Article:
Monthly Archives: October 2014

The Secret Place by Tana French


Tana French has got her groove back, thank goodness. I really didn’t like her last book (Broken Harbor) but this one had me staying up late and reading on my work breaks to find out whodunit. (Don’t worry, I’m not going to tell you.)

If you’ve never read Tana French, you can start with any book – they are all loosely connected by way of being about someone in the Dublin Murder Squad, but since each novel stands alone and features different detectives, there are no real spoilers. If you are only going to read one of her books, try The Likeness (if you like suspense) or Faithful Place (if you like complicated family drama). Of course if you’re a purist and intend to read them all, start with her first, In the Woods. It doesn’t matter where you start, they’re all good (as long as you avoid Broken Harbor).

The Secret Place’s protagonist is detective Stephen Moran. We met Moran initially in Faithful Place, but now he is working in Cold Cases. One morning, the daughter of his former mentor Frank Mackey comes to him with a card she found – a card with a picture of Chris Harper, a boy who was murdered on the grounds of her school, St Kilda’s, over a year ago. The card reads “I know who killed him.” Moran isn’t on the Murder Squad, but he wants to be. He shows the card to Antoinette Conway, whose case it was before it went cold over a year ago. Her partner on that case has since retired, so she grudgingly accepts Moran as temporary sidekick. They drive out to St Kilda’s to investigate, and what follows is a roller-coaster ride where he and Conway encounter defensive nuns, warring mean girl cliques, and what seem like endless layers of deception. Moran and Conway don’t know each other, so they are constantly trying to feel each other out on the fly and aren’t sure how far to trust one another – if at all. And as the evidence starts to implicate Holly, her father gets involved and Stephen has to decide whether to risk career suicide by offending his former boss or bail.

The most intriguing aspect of this story is the very real threats Stephen faces while working this case. First of all, he isn’t on the Murder Squad, and his involvement could be interpreted as poaching. Second, Conway is an outsider in the Murder Squad – the men have never accepted her, and are actively trying to drive her out. Aligning himself with her could be genius if they solve the case, but if they don’t, he may as well go back to being a uniformed cop. As a person of a lower social class and as a man, he has to be extra careful dealing with the girls at St. Kilda’s, who can so easily destroy him with any hint of impropriety on his part. He dances delicately, and it’s fun to watch.

What reads like this book? Hmmm. Some of the characters remind me of Gillian Flynn’s younger characters in both Sharp Objects and Dark Places. The fierce friendship between the girls and the isolation of their school life reminded me a bit of Kazuo Ishiguro’s Never Let Me Go, but that’s a stretch.


Sinful Folk: A Novel of the Middle Ages by Ned Hayes

sinful folk

I find the weirdest reading materials by accident sometimes. I found this book while searching for a picture book illustrated by Nikki McClure, and the cover was compelling – so I read the description. It was about the medeival period and a possible murder and a former nun disguised as a mute man raising her illigitimate son alone and suddenly I had to have it. It was based on a true story, even, and I’m a sucker for those.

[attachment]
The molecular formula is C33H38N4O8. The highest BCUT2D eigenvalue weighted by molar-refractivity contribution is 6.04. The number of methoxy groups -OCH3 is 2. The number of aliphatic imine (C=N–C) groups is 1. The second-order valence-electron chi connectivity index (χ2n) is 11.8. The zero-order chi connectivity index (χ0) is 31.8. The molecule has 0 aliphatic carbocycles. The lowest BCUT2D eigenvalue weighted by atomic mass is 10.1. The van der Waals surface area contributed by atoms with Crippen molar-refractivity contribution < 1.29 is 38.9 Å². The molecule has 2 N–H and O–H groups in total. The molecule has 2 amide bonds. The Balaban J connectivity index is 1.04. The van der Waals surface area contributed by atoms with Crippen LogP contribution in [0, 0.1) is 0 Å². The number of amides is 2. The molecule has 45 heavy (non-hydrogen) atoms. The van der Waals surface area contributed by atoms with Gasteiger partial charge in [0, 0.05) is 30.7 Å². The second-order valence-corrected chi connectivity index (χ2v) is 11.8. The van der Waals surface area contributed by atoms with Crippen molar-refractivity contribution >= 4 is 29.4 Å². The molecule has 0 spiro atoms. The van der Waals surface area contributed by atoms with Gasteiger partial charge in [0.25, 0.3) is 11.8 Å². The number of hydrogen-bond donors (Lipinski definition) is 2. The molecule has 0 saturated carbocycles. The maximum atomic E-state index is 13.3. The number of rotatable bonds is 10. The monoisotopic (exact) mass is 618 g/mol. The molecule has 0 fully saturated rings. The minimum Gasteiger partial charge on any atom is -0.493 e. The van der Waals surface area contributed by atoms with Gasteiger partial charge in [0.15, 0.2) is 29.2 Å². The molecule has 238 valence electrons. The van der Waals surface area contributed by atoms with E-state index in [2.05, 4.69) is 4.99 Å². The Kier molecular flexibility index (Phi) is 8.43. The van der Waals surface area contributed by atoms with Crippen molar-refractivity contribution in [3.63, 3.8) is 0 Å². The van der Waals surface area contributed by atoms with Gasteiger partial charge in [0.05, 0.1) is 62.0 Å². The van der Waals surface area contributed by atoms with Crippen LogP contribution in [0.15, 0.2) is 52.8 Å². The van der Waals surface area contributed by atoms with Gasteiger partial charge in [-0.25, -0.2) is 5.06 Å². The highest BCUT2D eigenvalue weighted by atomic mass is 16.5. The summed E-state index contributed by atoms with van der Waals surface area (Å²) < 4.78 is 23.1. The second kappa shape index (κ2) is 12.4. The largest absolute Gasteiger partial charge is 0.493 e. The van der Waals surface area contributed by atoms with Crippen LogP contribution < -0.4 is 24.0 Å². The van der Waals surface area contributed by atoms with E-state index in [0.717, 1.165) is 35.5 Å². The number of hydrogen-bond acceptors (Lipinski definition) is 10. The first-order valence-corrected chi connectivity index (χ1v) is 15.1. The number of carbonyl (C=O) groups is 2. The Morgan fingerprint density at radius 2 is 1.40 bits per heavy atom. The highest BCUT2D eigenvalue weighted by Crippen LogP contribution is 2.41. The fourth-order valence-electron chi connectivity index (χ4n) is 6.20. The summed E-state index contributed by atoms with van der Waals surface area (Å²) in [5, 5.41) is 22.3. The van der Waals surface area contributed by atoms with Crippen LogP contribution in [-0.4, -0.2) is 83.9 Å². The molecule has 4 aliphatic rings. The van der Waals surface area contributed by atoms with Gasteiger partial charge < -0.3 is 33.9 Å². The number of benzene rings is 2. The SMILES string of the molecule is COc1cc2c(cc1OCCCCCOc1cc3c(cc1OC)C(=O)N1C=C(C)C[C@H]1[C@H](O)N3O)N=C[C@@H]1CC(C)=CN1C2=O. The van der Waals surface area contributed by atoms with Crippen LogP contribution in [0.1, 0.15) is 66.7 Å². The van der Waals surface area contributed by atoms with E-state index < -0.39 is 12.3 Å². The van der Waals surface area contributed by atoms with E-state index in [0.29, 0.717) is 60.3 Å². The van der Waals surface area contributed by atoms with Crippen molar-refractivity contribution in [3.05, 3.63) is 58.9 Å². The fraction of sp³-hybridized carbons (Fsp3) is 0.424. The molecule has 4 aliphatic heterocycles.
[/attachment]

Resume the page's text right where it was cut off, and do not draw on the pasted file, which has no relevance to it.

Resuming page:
The heroine’s son has been killed in a fire, along with some other boys in her village, and she and the other fathers (she is living as a man, remember) have decided to haul their bodies to the king and demand justice for their deaths. The loudest of the men is convinced that Jews are responsible – even though all of the Jews were driven from their village years before – and he convinces the others that the king should pay for not wiping out the Jews for good. This is, of course, a foolish idea. They are ill-prepared for such a journey and to travel the king’s highway without protection from the crown or a patron lord is practically suicide. Mear does not believe the story of evil Jews, and has seen evidence that one of the villagers is the culprit (and may even be the same person who killed her only female friend in the village a few years back). But she cannot bear the idea of being parted from her son, so she goes along, hoping to discover along the way who killed the boys and find some peace. 

 I devoured the first 1/4 of the book in worshipful fascination. This book was beautiful! I had discovered the book that could live forever in my heart with along with  Connie Willis’ Doomsday Book! Mear’s love for her son, her grief at the loss of his father – it was almost poetic. But then slowly, the whole story just lost its way. I began it so eager to find out who Mear was, why she had fled the monastery where she was raised, who her son’s father was , why he wasn’t present and who murdered the boys and why – but as the story went on, none of these things seemed to matter any more – I just wanted them to stop wandering around in the snow with a cartload of dead bodies, fighting amongst themselves whevever they weren’t fighting off people bent on killing them. Anyway, by the time the questions were all answered, I didn’t really care any more. Plus some of the events were so totally unbelievable I couldn’t forgive the author at all for putting them in. The idea that this ragtag group could survive all of the things they survived, only to fail so miserably at other, simpler tasks, seemed laughable. I finished the book, but under protest.

I don’t know. Maybe this was just a case where my disappointment in the end has colored the whole book for me. I still do think that the first part of the book was wonderful, so maybe another reader would like it just fine.